An economic recovery with little sign of inflation acceleration: A transitory phenomenon or evidence of a structural change?

15-02-2018

This paper investigates the possibility that there has been a structural shift in inflation (upward) in the euro area since the recovery in 2014 or 2015. From the perspective of policy, it is important to be sure that any such shifts are significant statistically, sustained or likely to be sustained (durable) over the near future, and are evenly distributed over the member economies so that no one of them is damaged by anti-inflation measures taken to help the others. We approach the problem in two steps: we first examine the circumstantial and informal evidence, and then conduct formal statistical tests for structural changes in euro area inflation in 2015 or 2016. We find no evidence of a structural change under the four criteria mentioned. The even distribution of inflation criterion is the closest to being satisfied, but the other three are far from satisfied in any formal sense. There was a brief acceleration in inflation in mid-2016 towards 2%, but it flattened out in 2017 and has been constant at 1.5% ever since. Core inflation was constant at 0.9% throughout. The question is why has there been no inflation in the recovery and how long is that likely to last? In a third step, we explain how low growth in real wages and self-reinforcing low productivity growth produces slow output growth and low inflation. This model fits the data pretty well, down to the lack of labour and total factor productivity and to substituting cheaper labour for excess capital stock. It implies a fall in investment spending (also seen in the data) which in turn extends the period for which low productivity-low inflation outcomes apply.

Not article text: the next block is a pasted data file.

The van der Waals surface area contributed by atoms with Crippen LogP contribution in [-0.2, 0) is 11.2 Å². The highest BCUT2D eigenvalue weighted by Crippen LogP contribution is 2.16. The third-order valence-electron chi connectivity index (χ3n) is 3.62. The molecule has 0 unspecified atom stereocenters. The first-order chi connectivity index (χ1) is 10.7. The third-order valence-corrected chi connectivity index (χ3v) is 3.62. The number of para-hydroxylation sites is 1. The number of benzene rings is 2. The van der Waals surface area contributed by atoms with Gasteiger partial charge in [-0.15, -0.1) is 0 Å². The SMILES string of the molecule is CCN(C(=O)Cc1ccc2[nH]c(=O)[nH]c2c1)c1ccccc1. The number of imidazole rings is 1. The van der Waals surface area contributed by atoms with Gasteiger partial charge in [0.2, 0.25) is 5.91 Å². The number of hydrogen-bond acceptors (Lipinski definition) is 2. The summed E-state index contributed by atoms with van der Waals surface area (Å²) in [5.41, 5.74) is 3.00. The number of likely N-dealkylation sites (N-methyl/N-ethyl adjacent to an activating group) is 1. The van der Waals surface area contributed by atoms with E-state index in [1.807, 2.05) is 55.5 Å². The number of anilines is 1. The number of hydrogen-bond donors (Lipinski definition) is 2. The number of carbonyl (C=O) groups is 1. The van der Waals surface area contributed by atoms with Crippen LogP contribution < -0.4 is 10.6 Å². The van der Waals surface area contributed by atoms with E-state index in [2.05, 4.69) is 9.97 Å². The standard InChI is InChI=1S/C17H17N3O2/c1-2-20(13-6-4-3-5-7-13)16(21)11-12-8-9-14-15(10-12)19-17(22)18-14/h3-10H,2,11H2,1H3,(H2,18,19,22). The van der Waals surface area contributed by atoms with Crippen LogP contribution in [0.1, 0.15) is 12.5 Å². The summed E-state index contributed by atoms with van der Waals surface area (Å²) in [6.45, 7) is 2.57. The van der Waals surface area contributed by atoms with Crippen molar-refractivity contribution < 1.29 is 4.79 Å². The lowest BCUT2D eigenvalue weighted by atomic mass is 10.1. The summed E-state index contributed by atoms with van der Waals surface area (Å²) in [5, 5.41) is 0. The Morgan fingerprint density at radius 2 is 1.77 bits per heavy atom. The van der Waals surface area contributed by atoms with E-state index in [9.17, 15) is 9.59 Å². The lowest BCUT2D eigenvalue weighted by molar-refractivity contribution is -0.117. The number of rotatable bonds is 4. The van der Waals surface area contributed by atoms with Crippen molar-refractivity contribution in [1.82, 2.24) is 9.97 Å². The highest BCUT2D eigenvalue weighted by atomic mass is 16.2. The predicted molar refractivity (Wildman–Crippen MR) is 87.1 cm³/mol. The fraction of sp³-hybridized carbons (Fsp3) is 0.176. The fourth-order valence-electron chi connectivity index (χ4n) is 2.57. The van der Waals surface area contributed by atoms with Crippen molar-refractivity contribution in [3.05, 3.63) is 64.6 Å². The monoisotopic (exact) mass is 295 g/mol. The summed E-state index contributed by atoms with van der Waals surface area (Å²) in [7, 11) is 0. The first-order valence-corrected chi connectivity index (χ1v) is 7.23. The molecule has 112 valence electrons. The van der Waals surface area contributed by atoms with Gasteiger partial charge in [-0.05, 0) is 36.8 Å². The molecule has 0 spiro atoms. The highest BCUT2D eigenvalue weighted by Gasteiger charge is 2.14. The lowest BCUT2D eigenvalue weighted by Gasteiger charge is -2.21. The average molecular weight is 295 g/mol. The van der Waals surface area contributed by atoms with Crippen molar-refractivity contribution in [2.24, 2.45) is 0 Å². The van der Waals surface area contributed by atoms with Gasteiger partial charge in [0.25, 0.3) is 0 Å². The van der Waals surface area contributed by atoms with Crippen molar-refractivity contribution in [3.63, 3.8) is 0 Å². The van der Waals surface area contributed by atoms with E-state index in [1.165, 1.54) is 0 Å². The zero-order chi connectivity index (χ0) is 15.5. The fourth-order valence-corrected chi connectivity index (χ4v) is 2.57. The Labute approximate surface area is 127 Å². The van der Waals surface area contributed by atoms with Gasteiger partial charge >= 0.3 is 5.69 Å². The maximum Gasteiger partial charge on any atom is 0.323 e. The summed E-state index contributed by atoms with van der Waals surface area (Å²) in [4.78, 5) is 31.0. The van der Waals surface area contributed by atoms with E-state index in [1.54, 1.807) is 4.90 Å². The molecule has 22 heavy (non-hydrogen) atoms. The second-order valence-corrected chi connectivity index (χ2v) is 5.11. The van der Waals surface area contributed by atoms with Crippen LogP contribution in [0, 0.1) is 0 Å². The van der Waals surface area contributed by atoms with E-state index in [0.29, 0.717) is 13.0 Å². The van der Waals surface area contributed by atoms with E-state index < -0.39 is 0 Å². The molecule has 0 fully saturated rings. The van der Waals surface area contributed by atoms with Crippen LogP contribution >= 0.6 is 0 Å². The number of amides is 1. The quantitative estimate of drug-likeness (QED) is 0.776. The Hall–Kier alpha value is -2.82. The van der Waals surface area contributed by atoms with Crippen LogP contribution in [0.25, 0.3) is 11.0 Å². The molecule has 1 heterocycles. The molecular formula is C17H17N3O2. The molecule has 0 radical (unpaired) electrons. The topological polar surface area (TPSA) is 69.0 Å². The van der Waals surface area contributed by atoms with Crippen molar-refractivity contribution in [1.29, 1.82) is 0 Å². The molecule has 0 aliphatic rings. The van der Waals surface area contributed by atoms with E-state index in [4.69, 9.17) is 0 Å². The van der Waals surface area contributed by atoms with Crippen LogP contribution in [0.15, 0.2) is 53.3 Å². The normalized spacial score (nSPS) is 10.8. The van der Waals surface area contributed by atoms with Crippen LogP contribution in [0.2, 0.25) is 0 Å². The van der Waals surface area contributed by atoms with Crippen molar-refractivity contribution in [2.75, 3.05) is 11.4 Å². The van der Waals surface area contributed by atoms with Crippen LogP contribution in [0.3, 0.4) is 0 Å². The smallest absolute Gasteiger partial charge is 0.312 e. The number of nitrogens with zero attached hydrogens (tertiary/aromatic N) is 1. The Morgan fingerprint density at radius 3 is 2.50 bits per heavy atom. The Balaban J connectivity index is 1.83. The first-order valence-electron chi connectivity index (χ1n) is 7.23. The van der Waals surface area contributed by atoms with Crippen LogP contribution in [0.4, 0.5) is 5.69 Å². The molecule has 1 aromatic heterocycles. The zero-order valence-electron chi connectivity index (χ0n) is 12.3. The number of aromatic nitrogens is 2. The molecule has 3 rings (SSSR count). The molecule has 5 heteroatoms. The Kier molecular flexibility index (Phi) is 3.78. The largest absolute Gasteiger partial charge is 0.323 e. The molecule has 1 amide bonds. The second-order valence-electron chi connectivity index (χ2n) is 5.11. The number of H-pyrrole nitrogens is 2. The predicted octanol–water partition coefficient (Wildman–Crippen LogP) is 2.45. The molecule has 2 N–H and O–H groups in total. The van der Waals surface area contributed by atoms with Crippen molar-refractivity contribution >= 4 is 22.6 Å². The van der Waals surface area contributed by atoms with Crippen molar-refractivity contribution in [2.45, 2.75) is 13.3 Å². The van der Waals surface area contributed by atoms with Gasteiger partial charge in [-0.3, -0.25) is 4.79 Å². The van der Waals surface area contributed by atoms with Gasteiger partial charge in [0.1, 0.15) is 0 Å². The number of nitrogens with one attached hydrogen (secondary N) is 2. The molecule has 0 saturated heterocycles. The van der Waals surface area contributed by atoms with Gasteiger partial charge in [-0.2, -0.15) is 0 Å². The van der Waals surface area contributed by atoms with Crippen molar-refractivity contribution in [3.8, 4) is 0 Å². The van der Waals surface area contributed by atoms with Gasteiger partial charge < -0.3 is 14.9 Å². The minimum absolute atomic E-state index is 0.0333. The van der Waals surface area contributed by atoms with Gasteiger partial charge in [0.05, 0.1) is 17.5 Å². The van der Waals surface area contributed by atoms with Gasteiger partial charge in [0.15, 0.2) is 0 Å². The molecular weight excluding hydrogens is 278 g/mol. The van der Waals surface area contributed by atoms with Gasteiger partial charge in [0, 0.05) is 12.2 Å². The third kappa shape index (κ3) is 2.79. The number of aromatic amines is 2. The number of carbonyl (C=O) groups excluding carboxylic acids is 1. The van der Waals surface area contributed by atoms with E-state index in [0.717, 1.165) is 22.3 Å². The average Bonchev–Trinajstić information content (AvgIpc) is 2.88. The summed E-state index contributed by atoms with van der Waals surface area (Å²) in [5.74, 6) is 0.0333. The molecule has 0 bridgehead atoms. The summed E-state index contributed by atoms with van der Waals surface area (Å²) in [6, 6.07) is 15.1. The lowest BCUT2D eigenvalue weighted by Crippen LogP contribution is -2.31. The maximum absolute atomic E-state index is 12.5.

This paper investigates the possibility that there has been a structural shift in inflation (upward) in the euro area since the recovery in 2014 or 2015. From the perspective of policy, it is important to be sure that any such shifts are significant statistically, sustained or likely to be sustained (durable) over the near future, and are evenly distributed over the member economies so that no one of them is damaged by anti-inflation measures taken to help the others. We approach the problem in two steps: we first examine the circumstantial and informal evidence, and then conduct formal statistical tests for structural changes in euro area inflation in 2015 or 2016. We find no evidence of a structural change under the four criteria mentioned. The even distribution of inflation criterion is the closest to being satisfied, but the other three are far from satisfied in any formal sense. There was a brief acceleration in inflation in mid-2016 towards 2%, but it flattened out in 2017 and has been constant at 1.5% ever since. Core inflation was constant at 0.9% throughout. The question is why has there been no inflation in the recovery and how long is that likely to last? In a third step, we explain how low growth in real wages and self-reinforcing low productivity growth produces slow output growth and low inflation. This model fits the data pretty well, down to the lack of labour and total factor productivity and to substituting cheaper labour for excess capital stock. It implies a fall in investment spending (also seen in the data) which in turn extends the period for which low productivity-low inflation outcomes apply.